January 27, 2005
My dear Jason,
I woke up this morning to read a report saying that after making his formal remarks last night, Mr. Blair put on a polo shirt and a pair of jeans and sat around his hotel suite drinking beer with a few reporters from the Wall Street Journal. He used the occasion to take another whack at explaining President Bush’s foreign-policy vision, as part of a wide-ranging interview that appeared on the front page of the Wall Street Journal Europe. “I am shocked, occasionally, at how some people view [the U.S.] today,” Prime Minister Blair told the editors.
By midday it was clear that Prime Minister Blair’s remarks had made a powerful impact on the forum members. Even certified Bush bashers like Sun’s chief researcher John Gage “loved” Tony Blair’s remarks.
There was, of course, another big reason the WEFers weren’t banging on America. Folks are too busy going gaga over the celebrities, including three of the biggest stars to have ever walked a red carpet: Sharon Stone, Richard Gere, and Angelina Jolie. True glamour has finally shined its light on Davos.
As I was hunkered down in the press lounge, I noticed this little Irish dude with sunglasses and hair slicked back who rushed by me with a blond babe trailing behind him. He had a leather jacket with fur sticking up around the neck, and his chest was all puffed up, and I started thinking, Hey, that guy walks like a rock star. Actually, the guy was a rock star: Bono. And if that wasn’t enough, I looked up again and saw Lionel Richie. What is Lionel Richie doing here?
The beautiful people were here to use their star power for social change, of course. Angelina Jolie, who was called the “sexiest woman alive” on the cover of Esquire magazine, is all about drawing attention to humanitarian crises in Chad, Sudan, and Sierra Leone. Bono cares about poverty in Africa too, and Sharon Stone and Mr. Gere are all about raising money for the runaway AIDS epidemic. It was all so bright and glittery that I was truly at a loss as to what it all meant.
Thankfully, I ran into one of my Davos cronies, the other rock star in the house, Peter Gabriel, and asked him to sort it out. “I actually have a theory about that,” Peter said, to my relief. “The role of celebrities is just like that of the Greek gods. When Margaret Thatcher was no longer our prime minister—and it is not like I agreed with any of her policies—I kind of missed her. But it was not about the Nanny State, it was about the Mommy State.” Peter was getting a little Freudian for my taste by this point, but I encouraged him to go on. “Celebrities, Greek gods, Margaret Thatcher—they are like our parents. They protect us from having to look into oblivion. It is like having a golden roof over our heads. We look up to them so we don’t have to face reality. It is a way to hide from our real fears.”
Well, I could agree that Angelina Jolie was a Greek goddess. My business partner Vassil Mladjov and I watched her walk back and forth for interview after interview, always calm, collected, and stunning to look at. Even my wife, Nicole, chided me by phone from across the world; she said I should go up to Jolie, drop a few names, and try to get a snapshot. I am sorry to say I let us all down. It took all the courage I had just to take a photo of her on one of her many jaunts down to the press room. Later, I enjoyed hearing from Google CEO Eric Schmidt what it was actually like to sit next to the star of Tomb Raider. “She has this amazing, rather large forehead,” he started. (Only a true geek would start out by marveling at a big forehead.) “And she has these lips that are almost surreal,” said Eric. “God surely broke the mold, because there is no one like her,” Eric concluded, and everyone listening nodded and giggled.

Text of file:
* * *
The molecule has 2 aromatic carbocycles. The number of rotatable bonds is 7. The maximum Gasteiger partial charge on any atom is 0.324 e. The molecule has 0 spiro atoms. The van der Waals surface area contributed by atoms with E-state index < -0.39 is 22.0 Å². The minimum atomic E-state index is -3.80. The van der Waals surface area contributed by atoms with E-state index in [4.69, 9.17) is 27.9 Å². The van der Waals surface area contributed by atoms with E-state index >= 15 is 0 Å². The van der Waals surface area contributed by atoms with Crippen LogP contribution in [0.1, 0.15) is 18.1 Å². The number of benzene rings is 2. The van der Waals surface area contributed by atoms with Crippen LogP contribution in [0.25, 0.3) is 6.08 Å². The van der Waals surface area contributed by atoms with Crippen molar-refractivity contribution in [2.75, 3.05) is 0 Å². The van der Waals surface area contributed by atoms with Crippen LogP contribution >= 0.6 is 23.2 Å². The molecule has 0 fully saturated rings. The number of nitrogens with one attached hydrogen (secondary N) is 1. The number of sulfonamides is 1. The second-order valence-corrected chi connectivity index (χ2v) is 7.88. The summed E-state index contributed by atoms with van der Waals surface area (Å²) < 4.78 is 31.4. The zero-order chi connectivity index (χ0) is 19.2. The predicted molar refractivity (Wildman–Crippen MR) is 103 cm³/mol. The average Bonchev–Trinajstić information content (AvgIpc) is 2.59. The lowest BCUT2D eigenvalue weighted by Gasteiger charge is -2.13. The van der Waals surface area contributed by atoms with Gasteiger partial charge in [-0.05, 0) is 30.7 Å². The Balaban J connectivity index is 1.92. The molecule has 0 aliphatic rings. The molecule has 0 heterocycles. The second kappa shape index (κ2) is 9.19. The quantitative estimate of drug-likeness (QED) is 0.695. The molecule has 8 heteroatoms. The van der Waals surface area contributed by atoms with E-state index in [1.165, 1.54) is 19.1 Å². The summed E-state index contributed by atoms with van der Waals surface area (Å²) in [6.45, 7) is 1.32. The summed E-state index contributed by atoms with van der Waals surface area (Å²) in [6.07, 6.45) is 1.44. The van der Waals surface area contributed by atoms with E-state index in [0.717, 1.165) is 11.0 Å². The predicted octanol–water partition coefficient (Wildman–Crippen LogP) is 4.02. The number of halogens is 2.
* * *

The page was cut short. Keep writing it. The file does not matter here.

From my seat, Ms. Jolie looks like the real deal. After all, she did adopt a Cambodian orphan, she donates one-third of her income to charity, and she wins praise from United Nations officials for her hard work. Eavesdropping on her interviews, I heard her say, “Celebrities have the responsibility to know exactly what they are talking about and to be in it for the long run.”
But Sharon Stone wasn’t about to let Ms. Jolie steal all the headlines. Two hours after my chat with Peter Gabriel, in the midst of an earnest debate on “funding the war on poverty” in a packed Congress Hall, Sharon Stone suddenly rose to her feet and pledged $10,000 to combat malaria in Tanzania, to the delight of the Tanzanian president, Benjamin Mkapa, who was one of the speakers. Stone then asked if others in the audience would care to help the cause. In the end, Ms. Stone’s antics raised over $1 million from 30 people.
By the evening, I was hanging with my Davos posse—Michael Dell, Accel Partners’ Joe Schoendorf, Hasbro’s Alan Hassenfeld, and novelist Paulo Coelho, the author of The Alchemist—at German media mogul Hubert Burda’s party. Old Hubert holds his soirée at the Belvedere Hotel, and this year it was right next to the Forbes party. And I have to say Hubert kicked the American publisher’s butt in both attendance and fun.
For the tech crowd, the big gossip in Davos was the meltdown of Hewlett-Packard’s top dog, Carly Fiorina. Three successive bad articles in the Wall Street Journal and a trashing on the cover of Fortune made her dance like Michael Jackson. “I think the Fortune article was well done,” Michael Dell told me. “But she is tough, so I don’t think she is going down.” I asked Michael if he thought that the HP-Compaq merger had been a failure. “I stand by my original position,” he said. “The HP-Compaq merger was the best thing that ever happened to Dell.” [At the request of HP’s board, Fiorina resigned shortly after returning from Davos.]
As the end of the evening was upon us, I tucked myself into bed to rest up for the next full day.
Your affectionate uncle, TP